while there has been a ceasefire for ten years, there have
been no concrete results in resolving the conflict. Abiyev
stated that recently the Minsk Group has not been able to
move the negotiating process forward. Abiyev also
highlighted Russia's negative role in the NK conflict, noting
that because Moscow is "a key player," this prevents
Azerbaijan from being "apart from Russia."



4. (C) Abiyev noted that the Nagorno-Karabakh conflict also
limits the overall level of cooperation between the GOAJ and
the USG. Specifically, Abiyev cited Section 907 of the
Freedom Support Act as a critical impediment to deeper
cooperation. Abiyev stated that GOAJ is "cooperating as much
as possible," but "we aren't able to move forward in the
current stage."



5. (C) Bryza reassured Abiyev that the USG respects the
MOD's growing capabilities and its mission to ensure
Azerbaijan's security. A peaceful resolution of the NK
conflict will ensure that the three areas of bilateral
cooperation remain intact and keep Azerbaijan oriented toward
the West. Bryza commented that as an OSCE Minsk Group
Co-Chair, he is committed to pursuing concrete progress
toward a settlement and this need not result in any loss of
Azerbaijani territory. Outlining the Minsk Group's plan for
the seven occupied territories surrounding NK, Bryza remarked
that the Co-Chairs aim for the immediate return of five
districts and the quick return of the remaining two
territories. Concerning the status of NK, the Minsk Group's
strategy is to keep its status ambiguous for "as long as
possible."


BAKU 00001525 002 OF 003




6. (C) Bryza said that the USG prefers to see Armenia have
normalized ties with its neighbors. Regional security will
be enhanced if Armenia does not feel isolated, but is instead
integrated into international markets. Bryza also noted that
normalized ties between Azerbaijan and Armenia could open the
door to the removal of Section 907.

SECURITY THREATS FROM IRAN & RUSSIA


--------------------------





7. (C) Abiyev said Iran and Russia are "afraid" of close
US-Azerbaijani cooperation. He also noted that growing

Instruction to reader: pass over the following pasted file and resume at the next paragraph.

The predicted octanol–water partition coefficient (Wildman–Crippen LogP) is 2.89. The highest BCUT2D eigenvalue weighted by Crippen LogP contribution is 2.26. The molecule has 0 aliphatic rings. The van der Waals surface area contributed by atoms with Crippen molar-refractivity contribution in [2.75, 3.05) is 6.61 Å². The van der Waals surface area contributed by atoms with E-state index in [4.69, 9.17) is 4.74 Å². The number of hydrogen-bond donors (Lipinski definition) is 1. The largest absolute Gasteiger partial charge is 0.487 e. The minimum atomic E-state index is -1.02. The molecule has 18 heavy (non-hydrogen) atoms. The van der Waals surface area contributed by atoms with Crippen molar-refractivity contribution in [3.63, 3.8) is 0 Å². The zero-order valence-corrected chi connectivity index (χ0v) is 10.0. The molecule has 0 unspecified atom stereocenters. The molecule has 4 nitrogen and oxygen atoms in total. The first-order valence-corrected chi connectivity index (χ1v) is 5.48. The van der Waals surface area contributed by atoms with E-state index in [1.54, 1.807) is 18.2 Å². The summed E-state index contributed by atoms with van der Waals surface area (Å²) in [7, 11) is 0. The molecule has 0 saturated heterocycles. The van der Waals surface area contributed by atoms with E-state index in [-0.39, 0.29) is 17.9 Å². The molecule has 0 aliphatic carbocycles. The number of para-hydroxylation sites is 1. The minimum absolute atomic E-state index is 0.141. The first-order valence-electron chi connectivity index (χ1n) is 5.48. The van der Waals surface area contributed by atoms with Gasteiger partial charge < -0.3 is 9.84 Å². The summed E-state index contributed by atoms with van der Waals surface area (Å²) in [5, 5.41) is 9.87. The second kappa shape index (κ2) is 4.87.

threats in Azerbaijan's security environment are pushing
Azerbaijan to act in a more "active and decisive manner." He
proceeded to highlight several Azerbaijani security concerns
with Russia and Iran.



8. (C) Russia--which is "still trying to link Azerbaijan to
itself"--is extremely concerned by Azerbaijan's ties with the
US and NATO, according to Abiyev. He mentioned that Russia
has been concentrating ships armed with rockets in the
Caspian Sea. Abiyev raised a recent Russian violation of
Azerbaijani airspace by two TU-95 planes. Abiyev also
remarked he had rebuffed Russian Defense Minister Sergei
Ivanov's requests for closer cooperation with the CASFOR
Caspian maritime initiative being pushed by Moscow.



9. (C) Regarding Iran, Abiyev noted that Iran periodically
violates Azerbaijan's territory in the Caspian Sea. Abiyev
cited recent Iranian naval exercises in the Caspian as
worrisome particularly given Azerbaijani-Iranian disagreement
over the Alov oil field. Abiyev also mentioned several joint
Iranian-Armenian projects that concern the GOAJ, specifically
a gas pipeline from northern Iran to Armenia, the
construction of a tunnel between the two states, and a
hydroelectric station. Abiyev also claimed that Armenia
supplied Iran with nuclear fuel.



10. (C) Bryza reassured Abiyev that the USG appreciates the
GOAJ's security challenges. The USG takes Russian and
Iranian invasions of Azerbaijani territory or airspace